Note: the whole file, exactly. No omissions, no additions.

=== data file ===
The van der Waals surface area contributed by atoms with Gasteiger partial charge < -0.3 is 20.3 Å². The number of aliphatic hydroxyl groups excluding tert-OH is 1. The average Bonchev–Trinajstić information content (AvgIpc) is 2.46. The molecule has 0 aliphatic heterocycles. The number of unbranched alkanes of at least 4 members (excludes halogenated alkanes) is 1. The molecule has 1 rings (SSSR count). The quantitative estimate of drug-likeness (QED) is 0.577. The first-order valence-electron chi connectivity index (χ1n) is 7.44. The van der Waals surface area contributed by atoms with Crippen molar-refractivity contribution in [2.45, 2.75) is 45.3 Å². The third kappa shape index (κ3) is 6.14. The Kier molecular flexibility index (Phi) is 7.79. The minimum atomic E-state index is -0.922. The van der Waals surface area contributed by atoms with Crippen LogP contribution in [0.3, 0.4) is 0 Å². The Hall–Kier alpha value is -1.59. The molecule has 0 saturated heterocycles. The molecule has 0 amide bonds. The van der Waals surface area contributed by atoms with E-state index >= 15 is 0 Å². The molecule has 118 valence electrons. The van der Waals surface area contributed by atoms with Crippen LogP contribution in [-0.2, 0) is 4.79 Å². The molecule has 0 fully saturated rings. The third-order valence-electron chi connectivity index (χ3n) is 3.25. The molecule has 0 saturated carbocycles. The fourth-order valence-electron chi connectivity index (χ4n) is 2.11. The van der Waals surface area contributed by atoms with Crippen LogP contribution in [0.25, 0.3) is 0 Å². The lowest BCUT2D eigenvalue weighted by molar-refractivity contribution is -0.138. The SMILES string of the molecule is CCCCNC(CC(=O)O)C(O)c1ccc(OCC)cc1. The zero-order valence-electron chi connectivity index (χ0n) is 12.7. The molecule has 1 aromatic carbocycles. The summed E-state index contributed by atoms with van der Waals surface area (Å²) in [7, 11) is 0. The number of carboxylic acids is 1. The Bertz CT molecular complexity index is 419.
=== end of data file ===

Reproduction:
The van der Waals surface area contributed by atoms with Gasteiger partial charge < -0.3 is 20.3 Å². The number of aliphatic hydroxyl groups excluding tert-OH is 1. The average Bonchev–Trinajstić information content (AvgIpc) is 2.46. The molecule has 0 aliphatic heterocycles. The number of unbranched alkanes of at least 4 members (excludes halogenated alkanes) is 1. The molecule has 1 rings (SSSR count). The quantitative estimate of drug-likeness (QED) is 0.577. The first-order valence-electron chi connectivity index (χ1n) is 7.44. The van der Waals surface area contributed by atoms with Crippen molar-refractivity contribution in [2.45, 2.75) is 45.3 Å². The third kappa shape index (κ3) is 6.14. The Kier molecular flexibility index (Phi) is 7.79. The minimum atomic E-state index is -0.922. The van der Waals surface area contributed by atoms with Crippen LogP contribution in [0.3, 0.4) is 0 Å². The Hall–Kier alpha value is -1.59. The molecule has 0 saturated heterocycles. The molecule has 0 amide bonds. The van der Waals surface area contributed by atoms with E-state index >= 15 is 0 Å². The molecule has 118 valence electrons. The van der Waals surface area contributed by atoms with Crippen LogP contribution in [-0.2, 0) is 4.79 Å². The molecule has 0 fully saturated rings. The third-order valence-electron chi connectivity index (χ3n) is 3.25. The molecule has 0 saturated carbocycles. The fourth-order valence-electron chi connectivity index (χ4n) is 2.11. The van der Waals surface area contributed by atoms with Crippen LogP contribution in [0.25, 0.3) is 0 Å². The lowest BCUT2D eigenvalue weighted by molar-refractivity contribution is -0.138. The SMILES string of the molecule is CCCCNC(CC(=O)O)C(O)c1ccc(OCC)cc1. The zero-order valence-electron chi connectivity index (χ0n) is 12.7. The molecule has 1 aromatic carbocycles. The summed E-state index contributed by atoms with van der Waals surface area (Å²) in [7, 11) is 0. The number of carboxylic acids is 1. The Bertz CT molecular complexity index is 419.